Stem Cell Transplants Rise Among Older Patients

Posted by Brigham and Women's Hospital October 18, 2016

Dana-Farber/New Hampshire Oncology-Hematology (DF/NHOH). Patient Shirley Clark (consent # 6228) with Garrick Johnson, PA.

Stem cell transplantation has grown among older patients largely due to the development of reduced-intensity transplants.

Stem cell transplantation following chemotherapy can extend survival and potentially cure certain advanced cancers. Although these demanding procedures were once considered too risky for older patients, advances in transplant methods are challenging that assumption.

“In transplants involving donor cells, there was concern that older patients wouldn’t be able to tolerate the high doses of chemotherapy traditionally used,” explains Joseph Antin, MD, chief of the Adult Stem Cell Transplantation Program at Dana-Farber/Brigham and Women’s Cancer Center (DF/BWCC)

“Older patients were also thought to be more at risk from graft-versus-host disease,” a sometimes severe condition in which immune system cells in the transplanted tissue attack the patient’s own tissue, Antin adds.

Now, due largely to the development of reduced-intensity transplants, which use lower doses of chemotherapy than standard transplants, greater numbers of older people nationwide are getting transplants. At Dana-Farber/Brigham and Women’s Cancer Center, for example, 1,627 patients 55 and older underwent transplants between 2011 and 2015, compared to 964 between 2006 and 2010.

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Daughter Donates Stem Cells to Honor Dad’s Successful Transplant

Posted by Brigham and Women's Hospital September 29, 2016

Lauren Marsden (daughter), Don Marsden (dad), Kelly Marsden (mom), Rachel Beaver (nurse). When Lauren Marsden signed up to be a stem cell donor during freshman orientation at college in 2010, she never thought her own father -- Don Marsden – would be diagnosed with multiple myeloma in 2014 and need a stem cell transplant himself at Dana-Farber/Brigham and Women’s Cancer Center that November. Two years later, on her dad’s 63rd birthday – May 6, 2016 -- Lauren got the call that a match had been found for her stem cells. She donated on July 5 at the Kraft Family Blood Donor Center. Here Lauren and Don pose in the Kraft Center with their mother/wife Kelly Marsden, and Kraft Center nurse Rachel Beaver, RN, BSN. Lauren and Kelly are both nurses as well. Photo by Sam Ogden.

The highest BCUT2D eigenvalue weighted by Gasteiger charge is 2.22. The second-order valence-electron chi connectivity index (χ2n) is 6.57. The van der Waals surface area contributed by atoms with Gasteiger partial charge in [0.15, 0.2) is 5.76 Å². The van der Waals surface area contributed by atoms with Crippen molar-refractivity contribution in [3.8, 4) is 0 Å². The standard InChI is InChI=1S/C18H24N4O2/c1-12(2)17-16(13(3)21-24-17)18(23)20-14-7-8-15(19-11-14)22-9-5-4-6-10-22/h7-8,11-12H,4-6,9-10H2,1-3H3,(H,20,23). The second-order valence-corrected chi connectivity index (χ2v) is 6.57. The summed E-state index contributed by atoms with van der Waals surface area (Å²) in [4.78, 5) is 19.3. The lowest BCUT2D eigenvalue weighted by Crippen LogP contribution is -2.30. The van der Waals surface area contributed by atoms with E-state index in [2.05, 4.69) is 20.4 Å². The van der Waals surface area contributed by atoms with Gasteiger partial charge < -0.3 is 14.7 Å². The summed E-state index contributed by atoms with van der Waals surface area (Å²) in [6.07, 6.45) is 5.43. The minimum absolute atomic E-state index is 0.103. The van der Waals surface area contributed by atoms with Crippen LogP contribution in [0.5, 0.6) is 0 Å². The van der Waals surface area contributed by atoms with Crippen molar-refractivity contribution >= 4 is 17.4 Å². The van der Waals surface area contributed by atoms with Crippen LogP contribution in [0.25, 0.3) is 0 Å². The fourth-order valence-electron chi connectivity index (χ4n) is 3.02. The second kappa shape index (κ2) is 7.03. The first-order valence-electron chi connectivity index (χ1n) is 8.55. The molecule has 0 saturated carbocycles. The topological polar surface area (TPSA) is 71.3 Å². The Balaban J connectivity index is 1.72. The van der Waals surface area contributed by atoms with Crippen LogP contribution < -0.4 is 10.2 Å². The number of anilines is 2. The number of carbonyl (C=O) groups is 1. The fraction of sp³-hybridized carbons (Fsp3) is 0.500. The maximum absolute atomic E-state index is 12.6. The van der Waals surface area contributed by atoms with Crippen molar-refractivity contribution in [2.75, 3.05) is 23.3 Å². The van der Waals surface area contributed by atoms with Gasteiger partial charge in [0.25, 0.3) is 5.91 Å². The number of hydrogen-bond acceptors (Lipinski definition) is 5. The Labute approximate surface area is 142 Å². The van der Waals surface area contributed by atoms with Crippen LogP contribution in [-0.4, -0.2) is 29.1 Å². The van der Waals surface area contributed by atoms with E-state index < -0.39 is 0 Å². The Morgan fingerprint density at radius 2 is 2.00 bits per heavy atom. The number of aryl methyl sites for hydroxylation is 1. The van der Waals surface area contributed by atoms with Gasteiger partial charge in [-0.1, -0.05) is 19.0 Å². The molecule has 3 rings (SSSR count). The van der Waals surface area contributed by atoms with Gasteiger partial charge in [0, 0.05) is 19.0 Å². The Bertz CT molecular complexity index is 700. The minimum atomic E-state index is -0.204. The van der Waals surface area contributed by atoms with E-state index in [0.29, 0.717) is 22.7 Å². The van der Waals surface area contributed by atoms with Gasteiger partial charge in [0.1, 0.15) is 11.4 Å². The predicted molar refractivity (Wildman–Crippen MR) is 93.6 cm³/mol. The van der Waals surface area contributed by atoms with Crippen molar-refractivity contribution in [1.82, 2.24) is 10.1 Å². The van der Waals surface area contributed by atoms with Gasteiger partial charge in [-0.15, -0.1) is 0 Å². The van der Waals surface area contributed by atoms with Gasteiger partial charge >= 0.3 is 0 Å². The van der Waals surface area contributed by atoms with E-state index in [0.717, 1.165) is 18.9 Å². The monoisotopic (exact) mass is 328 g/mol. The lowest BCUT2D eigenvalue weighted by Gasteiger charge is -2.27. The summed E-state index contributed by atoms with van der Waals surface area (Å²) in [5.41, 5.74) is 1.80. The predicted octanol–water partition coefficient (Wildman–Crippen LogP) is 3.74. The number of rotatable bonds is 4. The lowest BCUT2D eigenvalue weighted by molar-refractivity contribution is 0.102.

In 2014, Don underwent a successful stem cell transplant at Dana-Farber/Brigham and Women’s Cancer Center for the treatment of multiple myeloma. Earlier this year, his daughter Lauren (pictured second from left) honored him by becoming a stem cell donor.

Contributors: Robert Schlossman, MD, and Rachel Beaver, RN, BSN of Dana-Farber/Brigham and Women’s Cancer Center. Dr. Scholossman is also an Assistant Professor of Medicine at Harvard Medical School.

Lauren Marsden joined DKMS/Delete Blood Cancer Registry during freshman orientation at St. Anselm’s College for the same reason she majored in nursing: She wanted to help others. What she couldn’t foresee then was how this decision would intersect with her own family’s experience.

Two months after Lauren’s graduation in May 2014, her father was diagnosed with multiple myeloma. Don Marsden required a stem cell transplant as part of his treatment at Dana-Farber/Brigham and Women’s Cancer Center (DF/BWCC), and Lauren’s clinical acumen and knowledge of the procedure made her an invaluable confidant during the radiation and chemotherapy that preceded his transplant, as well as the long recovery after it.

A Lifesaving Donation

This spring, six years after Lauren first signed up to be on the registry, she received a call. “They told me I was a match for someone who needed a stem cell transplant and asked if I still was willing to donate,” says Lauren, 24. “Of course I said yes right away.”

The call came on May 6, 2016 – her father’s 63rd birthday.

“After all we had been through,” says Kelly Marsden, Lauren’s mother and Don’s wife of 30 years, “it was like everything was coming full circle.”

On July 5, returning to the DF/BWCC campus where she had often accompanied her father, Lauren entered the Kraft Family Blood Donor Center to make her lifesaving donation. Any parent would be proud under such circumstances, but for Don – who continues to receive care under Robert Schlossman, MD  – it was especially meaningful.

“I know what the procedure is like, and I know how important it is,” says Don, who estimates he was sick “five days in 38 years” working for UPS at Boston’s Logan Airport. “It was tough for me to accept my diagnosis. Lauren was a great help to me, and now hopefully she’ll be a great help to someone else.”

The Marsdens praise the care Don and Lauren have received at DF/BWCC, where staff are touched by the family’s unique story. “It was a wonderful way for Lauren to honor her dad’s experience, and help someone else with her selfless act,” says nurse Rachel Beaver, RN, BSN, a member of Lauren’s stem cell donation team. “We hope her recipient does as well with her gift of life as her father has.”

Learn more about becoming a stem cell (bone marrow) donor and the transplant process. You can also make a lifesaving gift for cancer patients by donating blood or platelets at the Kraft Family Blood Donor Center.

This post originally appeared on Insight, the blog of Dana-Farber Cancer Institute.